The present study also suggests that RW stimulation with the FMT can provide differential pressure across the cochlear partition comparable to OW stimulation with sound introduced into the ear canal for frequencies higher than 1 kHz. However the FMT device has limitation in its ability to produce differential pressure for frequencies below 1 kHz. Generally, to understand speech, mid-frequency sound (above 1 kHz) is necessary, therefore it is not surprising that patients exhibited improvements in speech intelligibility with FMT insertion.
Recent publications reporting the implantation of the FMT on patients show large variations in outcome, likely due to the variety of pathologic conditions and inconsistency in the FMT-RW coupling. The FMT has been implanted against the RW on patients with conductive, sensorineural and mixed hearing loss with various ear diseases: Colletti et al. (10) used the device on 7 patients who had undergone at least one surgery in the past with a variety of pathologies including congenital aural atresia and stenosis, chronic otitis media; Kiefer et al. (4) and Wollenberg et al. (11) each reported on one patient with microtia/atresia; Beltrame et al. (12) reported on 7 patients with chronic suppurative otitis media and 5 patients with fixed stapes; and Linder et al. (13) reported on 5 patients who underwent subtotal petrosectomy requiring obliteration of the surgical cavity (including the external-ear/middle-ear/mastoid cavity) with fat. It is promising that speech discrimination generally improved for most patients.
All these publications compared pre-operative and post-operative bone conduction; the latter often varied relative to pre-operative bone-conduction results, and various explanations were offered. However, none of these reports mentioned the likely possibility that the presence of the FMT against the RW altered the freedom of motion of the RW, thereby changing the balance of impedance of the two scalae and thereby altering the effective bone conduction stimulus. Therefore, post-operative bone conduction may not be a good measure of cochlear reserve.
The possibility that cochlear fluid impedance is changed, by placement of fascia and FMT at the RW, supports further investigation of this issue. Furthermore, the large variations of FMT hearing results and the wide variability in the state of the ears in the implanted patient population, reinforces the importance of studying RW stimulation experimentally. Differential pressure measurements in temporal bones can determine the details of cochlear stimulation by the RW-FMT and careful comparisons can be made with systematic simulations of various pathological conditions.
Our temporal bone preparation allowed us to estimate hearing (cochlear response due to air conduction or RW stimulation) via measurements of differential pressures across the cochlear partition, and lays the foundation for future studies to investigate multiple issues of relevance to both basic and clinical science. One can investigate the effects of changing the angle between the FMT and RW, changing the RW contact surface with various FMT adaptors, and deliberately disarticulating the ossicular chain, on the efficiency of coupling the FMT motion to the RW membrane. Also, one can investigate if RW stimulation has utility for patients with stapes fixation, non-aerated middle ears, and third window lesions of the inner ear. Our method can also be used to compare cochlear response due to FMT stimulation directly at the OW versus the RW, and to answer basic questions regarding bone conduction.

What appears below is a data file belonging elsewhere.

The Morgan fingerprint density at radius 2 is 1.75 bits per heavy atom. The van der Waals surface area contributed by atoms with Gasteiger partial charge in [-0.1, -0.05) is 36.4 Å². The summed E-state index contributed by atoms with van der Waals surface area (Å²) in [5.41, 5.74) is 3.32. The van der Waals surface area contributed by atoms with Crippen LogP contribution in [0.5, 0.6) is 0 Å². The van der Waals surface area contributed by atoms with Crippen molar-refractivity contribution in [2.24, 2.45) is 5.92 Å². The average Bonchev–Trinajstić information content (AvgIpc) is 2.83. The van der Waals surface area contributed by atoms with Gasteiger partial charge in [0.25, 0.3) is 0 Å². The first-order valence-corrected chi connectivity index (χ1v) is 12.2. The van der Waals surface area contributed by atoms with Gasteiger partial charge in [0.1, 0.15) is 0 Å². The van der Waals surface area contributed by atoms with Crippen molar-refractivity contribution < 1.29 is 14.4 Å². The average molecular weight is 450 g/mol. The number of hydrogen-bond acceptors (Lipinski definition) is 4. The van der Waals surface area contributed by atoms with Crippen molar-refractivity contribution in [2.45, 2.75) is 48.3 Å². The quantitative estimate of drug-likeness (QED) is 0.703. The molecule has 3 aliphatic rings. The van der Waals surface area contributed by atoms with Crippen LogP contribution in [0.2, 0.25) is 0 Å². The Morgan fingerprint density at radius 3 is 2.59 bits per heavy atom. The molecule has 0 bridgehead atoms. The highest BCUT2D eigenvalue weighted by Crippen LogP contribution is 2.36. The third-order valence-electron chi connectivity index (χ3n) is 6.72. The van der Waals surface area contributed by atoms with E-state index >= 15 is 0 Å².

One group of patients who might benefit from RW stimulation is patients with superior semicircular canal dehiscence (SCD) or other third window lesions with conductive hearing loss as the main symptom. In ears with SCD, a conductive hearing loss can occur because air-conducted sound coming in via the OW gets shunted away from the cochlea and out through the SCD, thereby reducing the differential pressure across the cochlear partition (16). With sound stimulation via the RW, dissipation of sound energy through the SCD would be downstream from the cochlea, after a pressure difference has been created across the cochlear partition. However, the present FMT device would require improvement in order to produce adequate low-frequency differential pressure in a case of SCD.
This paper was the recipient of the “Trainee Award” at the Annual Meeting of the American Neurotology Society, May 29–30, 2009. This work was carried out in part through the use of MIT's Microsystems Technology Laboratories with the help of Kurt Broderick. We thank Diane Jones and Brian MacDonald for their generous efforts. Supported by grants R01 DC04798 and T32 DC00020 from the NIH. Wei Dong and Elizabeth Olson’s time was supported by R01 DC003130. We thank Mr. Axel Eliasen and Mr. Lakshmi Mittal for their support. We also thank Geoffrey Ball and Peter Lampacher of MED-EL for giving us the FMT devices.